Updated on 30 March 2020: We have postponed this event until April 7. Please continue to share with, encourage, and be kind to one another. We look forward to connecting with you soon!
By now, most of you have been cooped up at home for several days. It’s been pretty amazing to see the number of community calls popping up all over the place to keep us connected to one another. VMunderground even hosted one last week that was fun for connecting with old friends and meeting some new ones. But while it was cool to hang out for a couple of hours together, we felt it was missing something. It honestly kind of felt a bit like an extension to our work day, since most of our work day is spent talking to people through a video screen. We also felt like we weren’t using our time wisely by cutting our families out of that time. So we decided to do something different and fun that can bring us together with our #vCommunity friends AND our families at the same time.
Introducing VMunderground Trivia Night!
We decided to put together a free family-friendly trivia night that we can all participate in together across the globe, and with the people we’re sitting next to on the couch. Here’s how it’ll work:
- Everyone joins a single Zoom session
- Open up a web browser to provide your answers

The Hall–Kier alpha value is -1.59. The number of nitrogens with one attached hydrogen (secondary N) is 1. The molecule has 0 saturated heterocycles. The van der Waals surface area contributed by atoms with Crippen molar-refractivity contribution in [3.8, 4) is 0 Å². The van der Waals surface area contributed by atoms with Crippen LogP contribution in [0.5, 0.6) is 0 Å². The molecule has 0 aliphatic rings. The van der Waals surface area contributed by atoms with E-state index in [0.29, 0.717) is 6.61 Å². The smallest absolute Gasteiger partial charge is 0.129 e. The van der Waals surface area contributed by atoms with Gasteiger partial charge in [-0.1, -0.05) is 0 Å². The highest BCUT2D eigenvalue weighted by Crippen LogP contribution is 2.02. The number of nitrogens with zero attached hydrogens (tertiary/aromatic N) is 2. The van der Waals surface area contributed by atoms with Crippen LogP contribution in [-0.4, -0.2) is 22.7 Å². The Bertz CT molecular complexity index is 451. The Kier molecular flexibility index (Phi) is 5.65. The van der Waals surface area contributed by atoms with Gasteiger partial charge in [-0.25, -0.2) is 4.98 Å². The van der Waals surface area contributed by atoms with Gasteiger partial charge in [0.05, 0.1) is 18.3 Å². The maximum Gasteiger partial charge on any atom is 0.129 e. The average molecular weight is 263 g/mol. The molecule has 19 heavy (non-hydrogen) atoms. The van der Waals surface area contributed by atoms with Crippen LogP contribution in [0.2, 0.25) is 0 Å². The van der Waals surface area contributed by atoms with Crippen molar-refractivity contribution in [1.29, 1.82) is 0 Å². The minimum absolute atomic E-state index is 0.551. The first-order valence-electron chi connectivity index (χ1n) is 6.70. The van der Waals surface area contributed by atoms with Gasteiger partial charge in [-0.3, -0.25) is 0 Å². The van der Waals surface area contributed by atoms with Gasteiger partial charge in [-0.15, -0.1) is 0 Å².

- 10 questions per round (don’t worry, they won’t be focused only on tech)
- 6 rounds with short breaks in-between
- Participate by yourself or as a team with your family/housemates
- One sponsor that will provide prizes to the top scorers (they will receive a list of emails for all participants)
We’re still working out a lot of the details, but we are hoping to do this every other week…
March 31 April 7 at 8pm EDT (5p PDT)
Want to participate? GREAT! Go ahead and mark it on your calendar. Between now and Tuesday, we’ll send out the Zoom link and the information to register to participate. Keep an eye out for updates on this site and @vmunderground on Twitter.
Although we already think there are plenty of good reasons for you to talk to our sponsors, here’s another one: sponsor guests will be treated to special “pre-game” access to the party from 7:30pm to 8pm, after which the “main party” begins and anyone with a ticket may be admitted.
That’s right: get cozy with one of our sponsors and not only do you save $10, but you get 30 minutes of private access to the eats, drinks, and conversation before the place gets crazy.
Well, we’re one month out from the start of VMworld 2019 US, as well as Opening Acts and VMunderground.
Probably a good time to get the tickets & such out there, eh?
Your wish is my command…
Opening Acts Reservations: https://vsquaredb.ticketleap.com/opening-acts-2019/
VMunderground Tickets: https://vsquaredb.ticketleap.com/vmunderground-2019/
As in previous years, we’re limiting the number of tickets any person can acquire at one time. If you want more rules & blah-blah-blah, then scroll back through previous years‘ ticket release info. TL;DR: Don’t bogart the tickets; buy one for yourself, and let others fend for themselves.